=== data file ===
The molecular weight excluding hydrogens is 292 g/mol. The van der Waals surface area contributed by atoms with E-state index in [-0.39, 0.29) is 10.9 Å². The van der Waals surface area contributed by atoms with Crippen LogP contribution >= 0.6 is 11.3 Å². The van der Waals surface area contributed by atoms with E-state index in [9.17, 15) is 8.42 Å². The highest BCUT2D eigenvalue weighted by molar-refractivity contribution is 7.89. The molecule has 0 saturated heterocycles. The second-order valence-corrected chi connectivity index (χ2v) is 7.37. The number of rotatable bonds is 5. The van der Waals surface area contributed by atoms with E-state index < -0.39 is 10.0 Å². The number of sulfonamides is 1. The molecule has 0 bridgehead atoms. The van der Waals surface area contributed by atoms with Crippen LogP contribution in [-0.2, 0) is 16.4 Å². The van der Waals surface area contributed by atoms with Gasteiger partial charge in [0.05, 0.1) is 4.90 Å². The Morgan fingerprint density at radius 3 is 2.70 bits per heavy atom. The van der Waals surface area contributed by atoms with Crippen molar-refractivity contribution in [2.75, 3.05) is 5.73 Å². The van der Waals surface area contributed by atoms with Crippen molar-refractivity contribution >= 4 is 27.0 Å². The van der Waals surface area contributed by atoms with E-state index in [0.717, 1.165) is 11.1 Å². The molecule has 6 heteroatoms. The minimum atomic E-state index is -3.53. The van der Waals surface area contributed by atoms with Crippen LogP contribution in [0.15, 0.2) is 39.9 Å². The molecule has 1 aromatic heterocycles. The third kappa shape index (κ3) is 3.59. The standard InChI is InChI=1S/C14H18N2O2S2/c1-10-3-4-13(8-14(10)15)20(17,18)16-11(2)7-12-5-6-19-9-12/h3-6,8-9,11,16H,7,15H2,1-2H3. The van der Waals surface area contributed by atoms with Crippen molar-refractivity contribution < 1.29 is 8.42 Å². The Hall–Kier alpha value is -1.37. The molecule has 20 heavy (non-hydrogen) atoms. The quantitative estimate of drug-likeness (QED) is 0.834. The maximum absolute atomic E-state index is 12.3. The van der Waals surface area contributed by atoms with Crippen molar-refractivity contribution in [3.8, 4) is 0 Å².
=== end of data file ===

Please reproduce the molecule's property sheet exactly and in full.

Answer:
The molecular weight excluding hydrogens is 292 g/mol. The van der Waals surface area contributed by atoms with E-state index in [-0.39, 0.29) is 10.9 Å². The van der Waals surface area contributed by atoms with Crippen LogP contribution >= 0.6 is 11.3 Å². The van der Waals surface area contributed by atoms with E-state index in [9.17, 15) is 8.42 Å². The highest BCUT2D eigenvalue weighted by molar-refractivity contribution is 7.89. The molecule has 0 saturated heterocycles. The second-order valence-corrected chi connectivity index (χ2v) is 7.37. The number of rotatable bonds is 5. The van der Waals surface area contributed by atoms with E-state index < -0.39 is 10.0 Å². The number of sulfonamides is 1. The molecule has 0 bridgehead atoms. The van der Waals surface area contributed by atoms with Crippen LogP contribution in [-0.2, 0) is 16.4 Å². The van der Waals surface area contributed by atoms with Gasteiger partial charge in [0.05, 0.1) is 4.90 Å². The Morgan fingerprint density at radius 3 is 2.70 bits per heavy atom. The van der Waals surface area contributed by atoms with Crippen molar-refractivity contribution in [2.75, 3.05) is 5.73 Å². The van der Waals surface area contributed by atoms with Crippen molar-refractivity contribution >= 4 is 27.0 Å². The van der Waals surface area contributed by atoms with E-state index in [0.717, 1.165) is 11.1 Å². The molecule has 6 heteroatoms. The minimum atomic E-state index is -3.53. The van der Waals surface area contributed by atoms with Crippen LogP contribution in [0.15, 0.2) is 39.9 Å². The molecule has 1 aromatic heterocycles. The third kappa shape index (κ3) is 3.59. The standard InChI is InChI=1S/C14H18N2O2S2/c1-10-3-4-13(8-14(10)15)20(17,18)16-11(2)7-12-5-6-19-9-12/h3-6,8-9,11,16H,7,15H2,1-2H3. The van der Waals surface area contributed by atoms with Crippen molar-refractivity contribution < 1.29 is 8.42 Å². The Hall–Kier alpha value is -1.37. The molecule has 20 heavy (non-hydrogen) atoms. The quantitative estimate of drug-likeness (QED) is 0.834. The maximum absolute atomic E-state index is 12.3. The van der Waals surface area contributed by atoms with Crippen molar-refractivity contribution in [3.8, 4) is 0 Å².